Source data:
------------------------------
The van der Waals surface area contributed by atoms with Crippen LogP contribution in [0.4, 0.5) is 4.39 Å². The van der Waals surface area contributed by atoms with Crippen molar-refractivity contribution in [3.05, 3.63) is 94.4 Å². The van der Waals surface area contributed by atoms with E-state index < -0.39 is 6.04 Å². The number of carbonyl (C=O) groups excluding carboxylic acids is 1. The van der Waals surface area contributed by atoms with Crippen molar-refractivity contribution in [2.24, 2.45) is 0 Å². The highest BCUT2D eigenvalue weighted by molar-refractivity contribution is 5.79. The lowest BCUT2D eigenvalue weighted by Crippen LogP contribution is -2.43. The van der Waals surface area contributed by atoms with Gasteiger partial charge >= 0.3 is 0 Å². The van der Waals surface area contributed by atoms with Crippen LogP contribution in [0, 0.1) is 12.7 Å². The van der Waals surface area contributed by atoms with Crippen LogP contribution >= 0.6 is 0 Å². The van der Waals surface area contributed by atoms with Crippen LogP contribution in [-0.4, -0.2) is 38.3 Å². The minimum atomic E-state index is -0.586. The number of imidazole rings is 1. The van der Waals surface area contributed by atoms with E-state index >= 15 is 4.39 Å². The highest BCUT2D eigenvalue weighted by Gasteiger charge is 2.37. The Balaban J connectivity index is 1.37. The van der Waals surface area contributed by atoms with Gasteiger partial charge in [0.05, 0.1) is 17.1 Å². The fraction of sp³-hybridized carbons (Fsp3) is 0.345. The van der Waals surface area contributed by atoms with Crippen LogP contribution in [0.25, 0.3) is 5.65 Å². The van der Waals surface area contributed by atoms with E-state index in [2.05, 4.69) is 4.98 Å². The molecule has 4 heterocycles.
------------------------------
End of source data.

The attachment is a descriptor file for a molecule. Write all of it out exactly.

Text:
The van der Waals surface area contributed by atoms with Crippen LogP contribution in [0.4, 0.5) is 4.39 Å². The van der Waals surface area contributed by atoms with Crippen molar-refractivity contribution in [3.05, 3.63) is 94.4 Å². The van der Waals surface area contributed by atoms with E-state index < -0.39 is 6.04 Å². The number of carbonyl (C=O) groups excluding carboxylic acids is 1. The van der Waals surface area contributed by atoms with Crippen molar-refractivity contribution in [2.24, 2.45) is 0 Å². The highest BCUT2D eigenvalue weighted by molar-refractivity contribution is 5.79. The lowest BCUT2D eigenvalue weighted by Crippen LogP contribution is -2.43. The van der Waals surface area contributed by atoms with Gasteiger partial charge >= 0.3 is 0 Å². The van der Waals surface area contributed by atoms with Crippen LogP contribution in [0, 0.1) is 12.7 Å². The van der Waals surface area contributed by atoms with Crippen LogP contribution >= 0.6 is 0 Å². The van der Waals surface area contributed by atoms with Crippen LogP contribution in [-0.4, -0.2) is 38.3 Å². The minimum atomic E-state index is -0.586. The number of imidazole rings is 1. The van der Waals surface area contributed by atoms with E-state index >= 15 is 4.39 Å². The highest BCUT2D eigenvalue weighted by Gasteiger charge is 2.37. The Balaban J connectivity index is 1.37. The van der Waals surface area contributed by atoms with Gasteiger partial charge in [0.05, 0.1) is 17.1 Å². The fraction of sp³-hybridized carbons (Fsp3) is 0.345. The van der Waals surface area contributed by atoms with Crippen LogP contribution in [0.25, 0.3) is 5.65 Å². The van der Waals surface area contributed by atoms with E-state index in [2.05, 4.69) is 4.98 Å². The molecule has 4 heterocycles.